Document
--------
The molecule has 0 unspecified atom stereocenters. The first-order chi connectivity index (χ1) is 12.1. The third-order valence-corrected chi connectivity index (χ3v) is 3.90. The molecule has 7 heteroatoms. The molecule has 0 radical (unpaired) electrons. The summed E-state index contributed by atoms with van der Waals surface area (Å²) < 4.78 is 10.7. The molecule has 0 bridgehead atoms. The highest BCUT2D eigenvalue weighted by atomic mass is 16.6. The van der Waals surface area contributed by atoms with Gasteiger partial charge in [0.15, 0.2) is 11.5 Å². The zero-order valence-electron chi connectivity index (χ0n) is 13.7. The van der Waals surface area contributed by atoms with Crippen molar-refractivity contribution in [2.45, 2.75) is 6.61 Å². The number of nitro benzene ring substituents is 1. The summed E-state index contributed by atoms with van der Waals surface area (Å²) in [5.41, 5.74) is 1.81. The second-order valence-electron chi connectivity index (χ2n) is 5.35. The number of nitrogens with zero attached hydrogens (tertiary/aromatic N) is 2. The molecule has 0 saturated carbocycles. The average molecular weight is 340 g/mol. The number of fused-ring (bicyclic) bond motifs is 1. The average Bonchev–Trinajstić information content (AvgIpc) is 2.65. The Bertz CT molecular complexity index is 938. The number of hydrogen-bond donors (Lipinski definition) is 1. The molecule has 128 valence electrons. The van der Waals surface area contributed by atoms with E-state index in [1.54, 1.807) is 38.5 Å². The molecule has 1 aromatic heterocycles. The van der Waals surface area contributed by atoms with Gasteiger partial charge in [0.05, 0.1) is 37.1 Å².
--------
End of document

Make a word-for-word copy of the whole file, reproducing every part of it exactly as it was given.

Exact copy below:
The molecule has 0 unspecified atom stereocenters. The first-order chi connectivity index (χ1) is 12.1. The third-order valence-corrected chi connectivity index (χ3v) is 3.90. The molecule has 7 heteroatoms. The molecule has 0 radical (unpaired) electrons. The summed E-state index contributed by atoms with van der Waals surface area (Å²) < 4.78 is 10.7. The molecule has 0 bridgehead atoms. The highest BCUT2D eigenvalue weighted by atomic mass is 16.6. The van der Waals surface area contributed by atoms with Gasteiger partial charge in [0.15, 0.2) is 11.5 Å². The zero-order valence-electron chi connectivity index (χ0n) is 13.7. The van der Waals surface area contributed by atoms with Crippen molar-refractivity contribution in [2.45, 2.75) is 6.61 Å². The number of nitro benzene ring substituents is 1. The summed E-state index contributed by atoms with van der Waals surface area (Å²) in [5.41, 5.74) is 1.81. The second-order valence-electron chi connectivity index (χ2n) is 5.35. The number of nitrogens with zero attached hydrogens (tertiary/aromatic N) is 2. The molecule has 0 saturated carbocycles. The average molecular weight is 340 g/mol. The number of fused-ring (bicyclic) bond motifs is 1. The average Bonchev–Trinajstić information content (AvgIpc) is 2.65. The Bertz CT molecular complexity index is 938. The number of hydrogen-bond donors (Lipinski definition) is 1. The molecule has 128 valence electrons. The van der Waals surface area contributed by atoms with E-state index in [1.54, 1.807) is 38.5 Å². The molecule has 1 aromatic heterocycles. The van der Waals surface area contributed by atoms with Gasteiger partial charge in [0.05, 0.1) is 37.1 Å².